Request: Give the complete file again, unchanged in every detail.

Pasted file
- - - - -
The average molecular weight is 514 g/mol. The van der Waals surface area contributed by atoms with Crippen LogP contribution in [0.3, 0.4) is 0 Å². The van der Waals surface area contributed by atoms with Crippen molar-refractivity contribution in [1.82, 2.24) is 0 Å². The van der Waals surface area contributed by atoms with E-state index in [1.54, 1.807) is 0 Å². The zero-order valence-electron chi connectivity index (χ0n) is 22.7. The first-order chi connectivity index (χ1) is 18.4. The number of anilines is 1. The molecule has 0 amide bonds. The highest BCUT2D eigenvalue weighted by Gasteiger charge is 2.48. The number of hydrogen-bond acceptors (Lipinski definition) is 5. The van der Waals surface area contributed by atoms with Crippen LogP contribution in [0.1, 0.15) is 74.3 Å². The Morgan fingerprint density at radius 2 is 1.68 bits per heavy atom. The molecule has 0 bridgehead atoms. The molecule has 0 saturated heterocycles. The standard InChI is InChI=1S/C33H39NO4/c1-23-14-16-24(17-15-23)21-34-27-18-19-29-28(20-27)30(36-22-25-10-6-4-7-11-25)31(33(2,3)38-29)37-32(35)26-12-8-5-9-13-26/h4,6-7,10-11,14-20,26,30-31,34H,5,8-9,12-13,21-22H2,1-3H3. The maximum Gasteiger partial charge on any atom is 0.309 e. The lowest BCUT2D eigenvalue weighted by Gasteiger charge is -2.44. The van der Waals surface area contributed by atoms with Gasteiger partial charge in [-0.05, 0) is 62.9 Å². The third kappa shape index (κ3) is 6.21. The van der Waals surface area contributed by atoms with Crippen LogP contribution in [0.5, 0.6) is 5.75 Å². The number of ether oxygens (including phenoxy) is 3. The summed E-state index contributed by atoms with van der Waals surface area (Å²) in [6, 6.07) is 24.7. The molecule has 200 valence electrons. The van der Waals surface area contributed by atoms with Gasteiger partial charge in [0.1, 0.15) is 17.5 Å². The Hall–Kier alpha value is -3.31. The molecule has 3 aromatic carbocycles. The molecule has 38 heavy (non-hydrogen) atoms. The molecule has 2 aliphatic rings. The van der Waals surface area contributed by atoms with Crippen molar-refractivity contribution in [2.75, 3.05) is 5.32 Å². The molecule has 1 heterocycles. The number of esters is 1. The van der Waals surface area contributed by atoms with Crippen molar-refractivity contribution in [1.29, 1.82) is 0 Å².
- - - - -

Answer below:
The average molecular weight is 514 g/mol. The van der Waals surface area contributed by atoms with Crippen LogP contribution in [0.3, 0.4) is 0 Å². The van der Waals surface area contributed by atoms with Crippen molar-refractivity contribution in [1.82, 2.24) is 0 Å². The van der Waals surface area contributed by atoms with E-state index in [1.54, 1.807) is 0 Å². The zero-order valence-electron chi connectivity index (χ0n) is 22.7. The first-order chi connectivity index (χ1) is 18.4. The number of anilines is 1. The molecule has 0 amide bonds. The highest BCUT2D eigenvalue weighted by Gasteiger charge is 2.48. The number of hydrogen-bond acceptors (Lipinski definition) is 5. The van der Waals surface area contributed by atoms with Crippen LogP contribution in [0.1, 0.15) is 74.3 Å². The Morgan fingerprint density at radius 2 is 1.68 bits per heavy atom. The molecule has 0 bridgehead atoms. The molecule has 0 saturated heterocycles. The standard InChI is InChI=1S/C33H39NO4/c1-23-14-16-24(17-15-23)21-34-27-18-19-29-28(20-27)30(36-22-25-10-6-4-7-11-25)31(33(2,3)38-29)37-32(35)26-12-8-5-9-13-26/h4,6-7,10-11,14-20,26,30-31,34H,5,8-9,12-13,21-22H2,1-3H3. The maximum Gasteiger partial charge on any atom is 0.309 e. The lowest BCUT2D eigenvalue weighted by Gasteiger charge is -2.44. The van der Waals surface area contributed by atoms with Gasteiger partial charge in [-0.05, 0) is 62.9 Å². The third kappa shape index (κ3) is 6.21. The van der Waals surface area contributed by atoms with Crippen LogP contribution in [0.5, 0.6) is 5.75 Å². The number of ether oxygens (including phenoxy) is 3. The summed E-state index contributed by atoms with van der Waals surface area (Å²) in [6, 6.07) is 24.7. The molecule has 200 valence electrons. The van der Waals surface area contributed by atoms with Gasteiger partial charge in [0.1, 0.15) is 17.5 Å². The Hall–Kier alpha value is -3.31. The molecule has 3 aromatic carbocycles. The molecule has 38 heavy (non-hydrogen) atoms. The molecule has 2 aliphatic rings. The van der Waals surface area contributed by atoms with Crippen molar-refractivity contribution in [2.75, 3.05) is 5.32 Å². The molecule has 1 heterocycles. The number of esters is 1. The van der Waals surface area contributed by atoms with Crippen molar-refractivity contribution in [1.29, 1.82) is 0 Å².